Currently unavailable: until 05/12/2016
Degree: Materials Science (Masters) - Oxford, Corpus Christi College University
Hi, I'm Arthur, a materials scientist at Oxford University. I specialise in both Physics and Chemistry for the IB, from which I graduated in 2016 (so the wounds are still fresh!).
I like to think that the majority of scientific concepts can be broken down into simple ideas, for instance atoms in chemical reaction all 'want' a full outer shell of electrons, and I hope that I might be able to take any topic areas which a student finds taxing and simplify it through analogy or example.
|Maths||13 Plus||£18 /hr|
|Maths||11 Plus||£18 /hr|
|Before 12pm||12pm - 5pm||After 5pm|
Please get in touch for more detailed availability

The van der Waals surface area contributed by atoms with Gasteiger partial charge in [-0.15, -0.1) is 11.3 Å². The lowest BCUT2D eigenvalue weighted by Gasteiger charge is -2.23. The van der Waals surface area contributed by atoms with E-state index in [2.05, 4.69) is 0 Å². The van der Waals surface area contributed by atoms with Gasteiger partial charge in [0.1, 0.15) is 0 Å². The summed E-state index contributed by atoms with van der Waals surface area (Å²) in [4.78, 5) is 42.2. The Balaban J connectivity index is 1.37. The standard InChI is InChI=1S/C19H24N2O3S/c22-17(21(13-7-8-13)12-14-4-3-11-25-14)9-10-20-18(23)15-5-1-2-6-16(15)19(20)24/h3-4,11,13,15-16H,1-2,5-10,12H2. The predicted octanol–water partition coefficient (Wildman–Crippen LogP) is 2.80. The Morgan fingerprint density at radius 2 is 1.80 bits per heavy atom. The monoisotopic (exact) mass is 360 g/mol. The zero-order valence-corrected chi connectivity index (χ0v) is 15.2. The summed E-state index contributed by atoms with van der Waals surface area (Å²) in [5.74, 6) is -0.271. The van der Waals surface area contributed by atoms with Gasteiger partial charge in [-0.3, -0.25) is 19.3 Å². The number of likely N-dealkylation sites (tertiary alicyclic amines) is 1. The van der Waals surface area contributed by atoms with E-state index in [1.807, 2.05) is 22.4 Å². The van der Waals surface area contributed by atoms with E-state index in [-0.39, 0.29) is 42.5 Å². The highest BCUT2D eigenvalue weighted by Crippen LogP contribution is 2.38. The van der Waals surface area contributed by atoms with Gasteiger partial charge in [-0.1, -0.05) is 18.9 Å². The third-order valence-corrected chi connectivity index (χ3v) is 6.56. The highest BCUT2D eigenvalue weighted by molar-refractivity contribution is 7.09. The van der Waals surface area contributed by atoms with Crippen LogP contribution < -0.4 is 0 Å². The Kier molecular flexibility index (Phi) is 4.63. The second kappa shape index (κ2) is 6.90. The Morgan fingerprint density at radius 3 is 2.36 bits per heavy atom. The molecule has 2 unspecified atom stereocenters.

In order to answer this question it is important to remember that an atom has energy in two forms: kinetic (energy that allows the atom to move) and potential (energy that is stored in the bonds between each atom). One also needs to recall that the temperature of an object varies with the average kinetic energy of the atoms that make up said object. When an object is undergoing a change of phase, for example from a solid to a liquid, the energy being input into the object, such as heat from a flame, is being used not to increase the kinetic energy of the atoms but instead to overcome the bonds between them. This means that the average kinetic energy of the atoms that make up the object does that change and so the temperature of the object does not change.see more